Building the SDK

From AsteroidOS


This page describes how to build the Software Development Kit (SDK) for AsteroidOS without using software containers. If you want to build the SDK using containers, see Building the SDK in a container instead.

If you're not sure which you want, skip to With or without software containers?

If you're not sure why you would want an SDK, continue reading.

What is an SDK?

The Software Development Kit (SDK) for AsteroidOS is a set of tools and libraries for developing software to run on AsteroidOS. Since AsteroidOS is a Linux distribution, you can use just about any programming language to develop software, but most of the core applications use a combination of C++ and Qt, with CMake to build. To get things running quickly, it's recommended to download and install the prebuilt version as described in Installing the SDK. This page describes how to build the SDK from source. Be aware that this can take several hours, even on a fast computer.

Which SDK?

One thing to note is that while this describes "the SDK", there are actually two versions -- the main one is used to develop software that runs on ARM-based watches running AsteroidOS. The other one is the SDK for developing applications that run on the emulator, which uses qemux86. See the Emulator page for details on the qemux86 version. This page describes only the main ARM-based SDK but building the emulator version is almost the same. The only difference is that instead of this:

source ./ dory
bitbake meta-toolchain-qt5

you would do this instead:

source ./ qemux86
bitbake meta-toolchain-qt5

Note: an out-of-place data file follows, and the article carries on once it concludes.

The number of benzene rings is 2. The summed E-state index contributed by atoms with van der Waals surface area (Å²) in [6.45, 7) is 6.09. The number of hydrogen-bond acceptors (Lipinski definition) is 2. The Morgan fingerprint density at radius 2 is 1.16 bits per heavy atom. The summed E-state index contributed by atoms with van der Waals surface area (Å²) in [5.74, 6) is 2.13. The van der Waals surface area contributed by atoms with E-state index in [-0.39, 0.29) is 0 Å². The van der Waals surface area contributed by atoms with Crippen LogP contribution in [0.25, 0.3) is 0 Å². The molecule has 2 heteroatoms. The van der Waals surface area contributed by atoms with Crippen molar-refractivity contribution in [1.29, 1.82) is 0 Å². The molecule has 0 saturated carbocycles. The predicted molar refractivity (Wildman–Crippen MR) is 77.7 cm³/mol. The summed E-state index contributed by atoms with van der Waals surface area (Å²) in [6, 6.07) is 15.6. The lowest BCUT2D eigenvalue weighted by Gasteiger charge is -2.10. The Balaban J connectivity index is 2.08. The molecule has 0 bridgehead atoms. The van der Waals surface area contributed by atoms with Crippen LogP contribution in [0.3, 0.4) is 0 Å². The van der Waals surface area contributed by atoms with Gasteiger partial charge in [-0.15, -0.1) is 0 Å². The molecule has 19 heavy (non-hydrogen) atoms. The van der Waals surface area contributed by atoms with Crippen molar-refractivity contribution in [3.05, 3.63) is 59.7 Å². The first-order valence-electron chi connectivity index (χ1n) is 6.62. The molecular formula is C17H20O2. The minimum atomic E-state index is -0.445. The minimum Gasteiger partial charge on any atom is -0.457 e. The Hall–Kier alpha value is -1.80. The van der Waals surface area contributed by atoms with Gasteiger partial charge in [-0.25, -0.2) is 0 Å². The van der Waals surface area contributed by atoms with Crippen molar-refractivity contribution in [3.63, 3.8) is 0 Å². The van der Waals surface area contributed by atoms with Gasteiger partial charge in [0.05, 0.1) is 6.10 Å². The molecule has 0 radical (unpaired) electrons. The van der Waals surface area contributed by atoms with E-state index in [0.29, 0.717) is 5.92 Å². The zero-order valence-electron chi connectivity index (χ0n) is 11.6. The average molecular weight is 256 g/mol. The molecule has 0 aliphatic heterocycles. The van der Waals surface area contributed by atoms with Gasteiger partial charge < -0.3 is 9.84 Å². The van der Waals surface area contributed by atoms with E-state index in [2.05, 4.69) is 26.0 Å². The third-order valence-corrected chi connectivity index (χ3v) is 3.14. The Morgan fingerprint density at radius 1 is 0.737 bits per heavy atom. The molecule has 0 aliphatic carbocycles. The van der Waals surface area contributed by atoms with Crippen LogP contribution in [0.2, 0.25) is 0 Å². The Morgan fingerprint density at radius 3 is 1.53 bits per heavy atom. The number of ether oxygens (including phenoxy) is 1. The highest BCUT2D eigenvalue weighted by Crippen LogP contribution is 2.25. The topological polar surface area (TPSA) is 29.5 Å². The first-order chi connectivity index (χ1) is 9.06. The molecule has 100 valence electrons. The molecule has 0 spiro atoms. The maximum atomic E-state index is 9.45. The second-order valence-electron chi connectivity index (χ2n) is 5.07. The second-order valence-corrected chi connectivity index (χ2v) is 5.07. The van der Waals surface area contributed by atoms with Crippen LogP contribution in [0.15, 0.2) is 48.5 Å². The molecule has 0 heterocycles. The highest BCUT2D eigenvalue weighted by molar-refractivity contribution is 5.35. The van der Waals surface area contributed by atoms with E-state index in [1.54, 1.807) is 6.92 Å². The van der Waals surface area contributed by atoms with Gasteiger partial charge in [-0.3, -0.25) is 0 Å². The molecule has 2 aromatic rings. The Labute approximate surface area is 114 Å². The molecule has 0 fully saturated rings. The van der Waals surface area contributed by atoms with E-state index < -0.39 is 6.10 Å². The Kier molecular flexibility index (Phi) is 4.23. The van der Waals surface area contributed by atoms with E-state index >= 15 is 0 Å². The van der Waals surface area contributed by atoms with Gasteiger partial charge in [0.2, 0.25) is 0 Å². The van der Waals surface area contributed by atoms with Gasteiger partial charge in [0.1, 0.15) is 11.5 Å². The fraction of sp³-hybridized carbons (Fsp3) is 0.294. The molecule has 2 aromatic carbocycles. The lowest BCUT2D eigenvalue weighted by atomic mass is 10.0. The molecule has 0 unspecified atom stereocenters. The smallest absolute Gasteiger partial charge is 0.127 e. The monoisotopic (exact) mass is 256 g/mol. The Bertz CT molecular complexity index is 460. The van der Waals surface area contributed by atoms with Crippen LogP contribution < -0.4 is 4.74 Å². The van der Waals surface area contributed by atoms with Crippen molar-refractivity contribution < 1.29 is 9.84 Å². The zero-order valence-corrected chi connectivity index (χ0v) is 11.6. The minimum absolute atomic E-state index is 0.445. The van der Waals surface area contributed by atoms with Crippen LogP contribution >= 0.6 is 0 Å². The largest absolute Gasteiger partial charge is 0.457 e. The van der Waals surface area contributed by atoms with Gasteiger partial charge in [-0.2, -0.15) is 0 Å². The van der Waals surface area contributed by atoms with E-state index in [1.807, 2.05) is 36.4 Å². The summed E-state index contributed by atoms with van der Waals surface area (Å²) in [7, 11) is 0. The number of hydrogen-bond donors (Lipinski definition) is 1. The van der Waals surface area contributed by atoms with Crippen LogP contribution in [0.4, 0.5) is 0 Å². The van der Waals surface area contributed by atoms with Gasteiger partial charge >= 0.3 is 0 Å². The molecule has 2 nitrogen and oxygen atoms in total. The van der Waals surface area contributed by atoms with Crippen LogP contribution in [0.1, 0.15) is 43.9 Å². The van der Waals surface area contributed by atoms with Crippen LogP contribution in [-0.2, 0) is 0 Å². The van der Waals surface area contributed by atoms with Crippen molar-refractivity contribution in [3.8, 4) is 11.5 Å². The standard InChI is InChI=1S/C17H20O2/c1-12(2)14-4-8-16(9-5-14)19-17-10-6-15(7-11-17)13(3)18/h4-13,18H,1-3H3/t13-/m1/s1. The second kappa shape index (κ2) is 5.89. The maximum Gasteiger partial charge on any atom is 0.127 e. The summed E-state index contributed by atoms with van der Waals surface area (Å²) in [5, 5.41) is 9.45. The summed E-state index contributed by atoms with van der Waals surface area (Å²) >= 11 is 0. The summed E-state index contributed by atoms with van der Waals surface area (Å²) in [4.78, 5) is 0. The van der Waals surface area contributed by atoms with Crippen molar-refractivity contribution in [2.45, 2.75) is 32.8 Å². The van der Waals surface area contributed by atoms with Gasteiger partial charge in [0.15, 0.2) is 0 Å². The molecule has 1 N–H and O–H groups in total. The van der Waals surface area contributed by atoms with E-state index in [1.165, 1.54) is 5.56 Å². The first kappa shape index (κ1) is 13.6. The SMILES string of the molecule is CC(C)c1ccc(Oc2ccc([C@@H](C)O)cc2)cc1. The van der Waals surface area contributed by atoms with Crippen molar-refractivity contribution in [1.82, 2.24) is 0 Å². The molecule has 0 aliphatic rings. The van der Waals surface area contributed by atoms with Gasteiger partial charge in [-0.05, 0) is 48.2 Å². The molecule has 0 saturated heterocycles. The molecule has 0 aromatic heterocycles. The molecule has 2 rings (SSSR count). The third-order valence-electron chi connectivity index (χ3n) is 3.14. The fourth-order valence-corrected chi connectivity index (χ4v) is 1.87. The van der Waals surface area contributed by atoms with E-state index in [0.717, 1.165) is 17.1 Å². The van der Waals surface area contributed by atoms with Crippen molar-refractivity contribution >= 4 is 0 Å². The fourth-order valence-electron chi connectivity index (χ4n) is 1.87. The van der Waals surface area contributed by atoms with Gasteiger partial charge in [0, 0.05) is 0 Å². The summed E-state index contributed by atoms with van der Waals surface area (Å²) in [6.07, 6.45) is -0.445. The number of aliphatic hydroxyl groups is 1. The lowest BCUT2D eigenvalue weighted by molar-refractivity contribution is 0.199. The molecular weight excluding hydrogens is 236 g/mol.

You can install both SDKs on the same machine -- they do not interfere.

With or without software containers?

There are two choices to build the SDK: build natively without software containers or build within a software container (such as docker or podman).

Building natively requires somewhat fewer resources (memory and disk space) than building with containers but requires software, such a compilers and other tools, to be installed on the host system. Since these software packages are different for each Linux distribution, this method requires more knowledge and patience to install required software that might not already be installed on your host computer.

The alternative, building with software containers, is somewhat more simpler in that the required software is only installed within the container and not on your host computer, but it requires much more time to compile everything. Still, this may be preferable for people who wish to keep the build environment isolated from the host computer.

Building the Cross Compilation Toolchain

If you’ve already got an OpenEmbedded build directory via the Building AsteroidOS page, cd to that directory. Else, create one with:

git clone
cd asteroid/

Then, build the cross compilation toolchain with:

source ./ dory
bitbake meta-toolchain-qt5

Install the SDK

Whether you have built with or without containers, if the process was successful, you should have an SDK installation script tmp-glibc/deploy/sdk/ (relative to the build directory) -- or a script if you are building the version of the SDK for the emulator. Follow these steps to install the SDK.

Related pages

Building the SDK in a container

installing the SDK

Building AsteroidOS

Creating an Asteroid app